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'Adrift' review: Emphasis on romance gets in the way of adventure

Sam Claflin and Shailene Woodley in "Adrift."

 Sam Claflin and Shailene Woodley in "Adrift."  Credit: STXfilms/Kirsty Griffin

PLOT A young woman fights for survival on a wrecked boat in the middle of the Pacific.

CAST Shailene Woodley, Sam Claflin

RATED PG-13 (intense peril, some bloody moments)


BOTTOM LINE A true story, told semi-truthfully. In the end, it’s so-so.

The survival-romance movie “Adrift,” starring Shailene Woodley and Sam Claflin as lovers stranded on a boat in the Pacific, is based on Tami Oldham Ashcraft’s memoir. Do not Google it. One glance at the original title and you’ll quickly figure out the ending of this movie.

Woodley plays the book’s author, Tami, a San Diego girl from a broken home who has gotten herself as far away as Tahiti, where we first meet her. Aimless but self-sufficient, Woodley's Tami could be an ocean-borne version of Reese Witherspoon's Cheryl Strayed, the hiking heroine of “Wild." While working odd jobs to survive, Tami begins dating Richard (Claflin), a British sailor with an aura of sea-salted romance.

When Richard is hired to sail a boat to California, he invites Tami to come. For these two adventure-seekers, that 4,000-mile journey will serve as an early compatibility test. (Most of us would start with a weekend camping trip.) The journey goes wonderfully, until a hurricane blows them off-course and turns the boat into a barely-floating husk. Richard, with one leg snapped almost as badly as his mast, is rendered virtually useless. It will be up to Tami to navigate them to safety.

Director Baltasar Kormakur likes his adventure stories grand and glossy (“Everest,” “The Deep”), but “Adrift” doesn’t give him enough material even for that. Roughly half the film is devoted to flashbacks of Tami’s budding romance with Richard, which are sweet enough but break the momentum of the open-ocean sequences (which were filmed largely in Fiji and often look quite impressive). Very rarely do we get the white-knuckle feeling that comes from watching man versus nature. At least half of “Adrift” is spent just waiting — for rain water, for land, for rescue.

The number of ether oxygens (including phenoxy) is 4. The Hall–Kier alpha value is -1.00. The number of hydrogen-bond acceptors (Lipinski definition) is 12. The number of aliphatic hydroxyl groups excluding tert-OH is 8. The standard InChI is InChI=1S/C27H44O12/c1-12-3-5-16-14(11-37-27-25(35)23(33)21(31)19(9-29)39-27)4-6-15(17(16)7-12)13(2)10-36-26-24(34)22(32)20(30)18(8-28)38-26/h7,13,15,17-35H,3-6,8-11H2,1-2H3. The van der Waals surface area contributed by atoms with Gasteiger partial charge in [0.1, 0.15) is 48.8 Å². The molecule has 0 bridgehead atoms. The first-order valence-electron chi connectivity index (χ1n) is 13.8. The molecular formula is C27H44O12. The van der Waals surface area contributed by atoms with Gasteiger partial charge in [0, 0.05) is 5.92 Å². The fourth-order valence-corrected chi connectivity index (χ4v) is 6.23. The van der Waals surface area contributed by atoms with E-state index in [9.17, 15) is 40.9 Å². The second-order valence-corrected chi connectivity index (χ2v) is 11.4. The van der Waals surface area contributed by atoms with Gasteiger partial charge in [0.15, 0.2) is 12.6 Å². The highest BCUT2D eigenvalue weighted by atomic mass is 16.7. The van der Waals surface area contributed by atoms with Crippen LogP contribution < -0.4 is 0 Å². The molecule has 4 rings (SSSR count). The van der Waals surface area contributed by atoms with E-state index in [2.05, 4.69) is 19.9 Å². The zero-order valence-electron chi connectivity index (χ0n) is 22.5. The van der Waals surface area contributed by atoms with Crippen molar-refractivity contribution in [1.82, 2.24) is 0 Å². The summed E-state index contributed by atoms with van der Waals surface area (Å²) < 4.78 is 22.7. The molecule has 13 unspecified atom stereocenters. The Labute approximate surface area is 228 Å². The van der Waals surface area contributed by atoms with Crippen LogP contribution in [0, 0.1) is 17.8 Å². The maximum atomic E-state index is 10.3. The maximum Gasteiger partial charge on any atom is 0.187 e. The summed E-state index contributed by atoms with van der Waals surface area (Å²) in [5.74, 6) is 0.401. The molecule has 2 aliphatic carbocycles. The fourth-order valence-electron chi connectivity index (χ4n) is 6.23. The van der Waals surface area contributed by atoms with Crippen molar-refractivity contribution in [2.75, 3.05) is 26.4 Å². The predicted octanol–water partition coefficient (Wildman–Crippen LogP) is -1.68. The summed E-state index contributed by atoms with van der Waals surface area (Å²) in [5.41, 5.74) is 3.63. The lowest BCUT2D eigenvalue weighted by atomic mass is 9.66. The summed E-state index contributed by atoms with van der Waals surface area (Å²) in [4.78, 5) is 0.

To juice up its story, “Adrift” resorts to a bit of narrative twisting and what feels like misinformation to wrench our emotions. The final moments of this film (written by Aaron and Jordan Kandell and David Branson Smith) will strike some as revelatory. The rest of us, though, will feel like jumping ship.

With their new movie “Adrift,” Shailene Woodley and Sam Claflin join a whole crew of actors who have been lost at sea over the years. Here are four more movies about the dangers of overseas travel.

LIFEBOAT (1944). Tallulah Bankhead, William Bendix and Hume Cronyn starred in this Alfred Hitchcock film written by John Steinbeck. Released near the end of World War II, the film drew substantial criticism for its human portrayal of a Nazi solider.

CAST AWAY (2000). After his plane crashes, a FedEx employee (Tom Hanks) survives four years on a remote island with only a soccer ball nicknamed Wilson for company. Hanks, alone on screen for most of this 143-minute drama, earned an Oscar nomination for his performance.

LIFE OF PI (2012). In the aftermath of a storm, a teenager named Pi (Suraj Sharma) survives on a dinghy with — of all companions — a tiger. Despite its odd premise and unconventional ending, Ang Lee’s adaptation of Yann Martel’s novel became a critical and commercial success, earning $609 million worldwide.

ALL IS LOST (2013). Robert Redford is the only actor in this enigmatic film about a man whose yacht collides with an abandoned shopping container. Redford, then in his mid-70s, became a sensation all over again, earning a standing ovation at Cannes and numerous critics’ awards. — RAFER GUZMAN

CORRECTION: Robert Redford did not earn an Oscar nomination for “All Is Lost.” A previous version of this story misstated the film's nomination.

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